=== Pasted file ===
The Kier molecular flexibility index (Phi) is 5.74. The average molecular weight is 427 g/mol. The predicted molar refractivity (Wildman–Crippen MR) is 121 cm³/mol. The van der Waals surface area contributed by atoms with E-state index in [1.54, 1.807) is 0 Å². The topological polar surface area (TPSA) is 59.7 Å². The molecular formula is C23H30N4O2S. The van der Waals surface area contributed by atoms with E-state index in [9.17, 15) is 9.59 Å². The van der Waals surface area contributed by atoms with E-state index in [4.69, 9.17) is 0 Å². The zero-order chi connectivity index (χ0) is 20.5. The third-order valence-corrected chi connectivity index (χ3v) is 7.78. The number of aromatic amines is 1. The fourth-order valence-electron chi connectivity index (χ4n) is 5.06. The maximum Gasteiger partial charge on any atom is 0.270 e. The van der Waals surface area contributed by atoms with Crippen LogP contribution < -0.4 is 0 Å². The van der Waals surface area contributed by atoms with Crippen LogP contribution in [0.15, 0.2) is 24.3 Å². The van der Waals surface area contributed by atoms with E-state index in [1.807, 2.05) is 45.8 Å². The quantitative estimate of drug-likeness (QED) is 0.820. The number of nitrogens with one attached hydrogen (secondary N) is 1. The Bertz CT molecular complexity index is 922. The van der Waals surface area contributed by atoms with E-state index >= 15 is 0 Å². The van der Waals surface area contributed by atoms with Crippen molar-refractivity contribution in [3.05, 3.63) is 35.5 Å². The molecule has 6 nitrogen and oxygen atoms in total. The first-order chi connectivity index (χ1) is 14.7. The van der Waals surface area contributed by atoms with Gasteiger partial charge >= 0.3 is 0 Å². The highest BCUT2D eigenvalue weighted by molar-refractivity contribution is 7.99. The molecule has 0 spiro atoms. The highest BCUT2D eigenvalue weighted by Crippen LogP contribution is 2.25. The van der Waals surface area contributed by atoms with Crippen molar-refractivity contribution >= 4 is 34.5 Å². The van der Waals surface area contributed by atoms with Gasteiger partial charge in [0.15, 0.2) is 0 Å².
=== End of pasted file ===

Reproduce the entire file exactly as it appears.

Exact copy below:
The Kier molecular flexibility index (Phi) is 5.74. The average molecular weight is 427 g/mol. The predicted molar refractivity (Wildman–Crippen MR) is 121 cm³/mol. The van der Waals surface area contributed by atoms with E-state index in [1.54, 1.807) is 0 Å². The topological polar surface area (TPSA) is 59.7 Å². The molecular formula is C23H30N4O2S. The van der Waals surface area contributed by atoms with E-state index in [9.17, 15) is 9.59 Å². The van der Waals surface area contributed by atoms with E-state index in [4.69, 9.17) is 0 Å². The zero-order chi connectivity index (χ0) is 20.5. The third-order valence-corrected chi connectivity index (χ3v) is 7.78. The number of aromatic amines is 1. The fourth-order valence-electron chi connectivity index (χ4n) is 5.06. The maximum Gasteiger partial charge on any atom is 0.270 e. The van der Waals surface area contributed by atoms with Crippen LogP contribution < -0.4 is 0 Å². The van der Waals surface area contributed by atoms with Crippen LogP contribution in [0.15, 0.2) is 24.3 Å². The van der Waals surface area contributed by atoms with E-state index in [1.807, 2.05) is 45.8 Å². The quantitative estimate of drug-likeness (QED) is 0.820. The number of nitrogens with one attached hydrogen (secondary N) is 1. The Bertz CT molecular complexity index is 922. The van der Waals surface area contributed by atoms with E-state index >= 15 is 0 Å². The van der Waals surface area contributed by atoms with Crippen molar-refractivity contribution in [3.05, 3.63) is 35.5 Å². The molecule has 6 nitrogen and oxygen atoms in total. The first-order chi connectivity index (χ1) is 14.7. The van der Waals surface area contributed by atoms with Gasteiger partial charge >= 0.3 is 0 Å². The highest BCUT2D eigenvalue weighted by molar-refractivity contribution is 7.99. The molecule has 0 spiro atoms. The highest BCUT2D eigenvalue weighted by Crippen LogP contribution is 2.25. The van der Waals surface area contributed by atoms with Crippen molar-refractivity contribution >= 4 is 34.5 Å². The van der Waals surface area contributed by atoms with Gasteiger partial charge in [0.15, 0.2) is 0 Å².